re: The easiest problem you cannot solve. VIEW POST

FULL DISCUSSION
 

Some I didn't see

eval(K.toString().replace('b', 'a'))(cat)(dog)
K(...[cat, dog].reverse())()
K(cat => dog)()()
const S = x => y => z => (x(z))(y(z))
S(K)(() => cat)(dog)
S(K)(K(cat))(dog)
S(K)(() => {})(cat => dog)()

K reminded me of SKI calculus and since K technically corresponds to true I went looking for false and saw the wikipedia article actually implements false with the help of the S combinator. One minor issue is that since javascript is not lazily evaluated the second argument has to be a suspended computation for things to work.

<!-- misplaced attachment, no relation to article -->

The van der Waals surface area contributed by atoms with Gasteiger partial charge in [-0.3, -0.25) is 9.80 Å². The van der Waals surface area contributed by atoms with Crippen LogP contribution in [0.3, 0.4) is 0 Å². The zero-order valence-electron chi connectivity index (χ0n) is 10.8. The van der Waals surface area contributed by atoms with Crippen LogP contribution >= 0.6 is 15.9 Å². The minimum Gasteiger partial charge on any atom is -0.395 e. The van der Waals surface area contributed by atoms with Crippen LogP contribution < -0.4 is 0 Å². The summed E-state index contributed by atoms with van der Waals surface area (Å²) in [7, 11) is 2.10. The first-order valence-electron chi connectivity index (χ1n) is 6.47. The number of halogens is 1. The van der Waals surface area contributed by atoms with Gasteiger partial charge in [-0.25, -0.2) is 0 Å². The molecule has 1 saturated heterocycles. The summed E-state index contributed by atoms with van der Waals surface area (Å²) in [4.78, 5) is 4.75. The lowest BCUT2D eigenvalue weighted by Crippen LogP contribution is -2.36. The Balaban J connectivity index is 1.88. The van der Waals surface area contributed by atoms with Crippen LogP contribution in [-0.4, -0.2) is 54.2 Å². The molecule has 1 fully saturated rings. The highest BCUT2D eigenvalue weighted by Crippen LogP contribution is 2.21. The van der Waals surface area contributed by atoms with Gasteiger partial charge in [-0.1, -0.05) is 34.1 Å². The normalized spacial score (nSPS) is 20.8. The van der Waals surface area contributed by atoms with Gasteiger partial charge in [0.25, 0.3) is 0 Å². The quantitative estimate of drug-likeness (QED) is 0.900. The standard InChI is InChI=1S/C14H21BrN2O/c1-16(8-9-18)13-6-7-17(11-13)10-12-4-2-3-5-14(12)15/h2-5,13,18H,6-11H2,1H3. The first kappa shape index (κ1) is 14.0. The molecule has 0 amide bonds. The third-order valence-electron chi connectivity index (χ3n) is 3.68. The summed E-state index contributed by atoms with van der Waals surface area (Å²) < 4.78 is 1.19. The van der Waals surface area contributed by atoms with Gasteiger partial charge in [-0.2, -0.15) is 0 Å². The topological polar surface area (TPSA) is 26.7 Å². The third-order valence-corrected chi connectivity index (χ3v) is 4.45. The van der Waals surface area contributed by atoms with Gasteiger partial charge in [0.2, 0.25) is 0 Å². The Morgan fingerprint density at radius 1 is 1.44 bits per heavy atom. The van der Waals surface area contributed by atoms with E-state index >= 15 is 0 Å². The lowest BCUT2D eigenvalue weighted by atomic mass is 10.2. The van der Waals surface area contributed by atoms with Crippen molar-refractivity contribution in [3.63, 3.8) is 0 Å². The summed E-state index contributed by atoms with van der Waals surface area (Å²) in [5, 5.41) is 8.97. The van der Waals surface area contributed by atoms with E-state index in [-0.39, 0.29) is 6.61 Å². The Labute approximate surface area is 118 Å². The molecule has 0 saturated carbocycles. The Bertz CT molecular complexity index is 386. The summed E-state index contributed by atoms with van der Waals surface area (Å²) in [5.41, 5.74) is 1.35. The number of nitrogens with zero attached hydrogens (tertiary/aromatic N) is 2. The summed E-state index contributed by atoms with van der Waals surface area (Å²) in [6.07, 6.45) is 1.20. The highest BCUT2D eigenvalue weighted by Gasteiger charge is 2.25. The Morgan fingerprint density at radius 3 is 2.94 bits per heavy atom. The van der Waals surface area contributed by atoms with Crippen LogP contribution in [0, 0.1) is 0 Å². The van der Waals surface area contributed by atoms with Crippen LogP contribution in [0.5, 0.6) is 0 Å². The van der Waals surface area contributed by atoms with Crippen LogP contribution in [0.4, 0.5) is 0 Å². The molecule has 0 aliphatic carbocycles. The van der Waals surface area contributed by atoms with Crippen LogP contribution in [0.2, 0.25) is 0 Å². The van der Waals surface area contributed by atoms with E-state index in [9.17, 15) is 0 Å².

Awesome work!

You found the clue I left, the K combinator! And it does come from the SKI calculus.

So many interesting solutions!

 
eval(K.toString().replace('b', 'a'))(cat)(dog)

This one is pretty creative. Modifying the original K function to swap a and b. I like it.

 

In hindsight I should have realized that turning the function into a => a => a looks suspiciously like the I combinator.

Exactly! That is definitely the I combinator. It works beautifuly with the K combinator in the problem to solve this problem.

Two parts of SKI combinator calculus!

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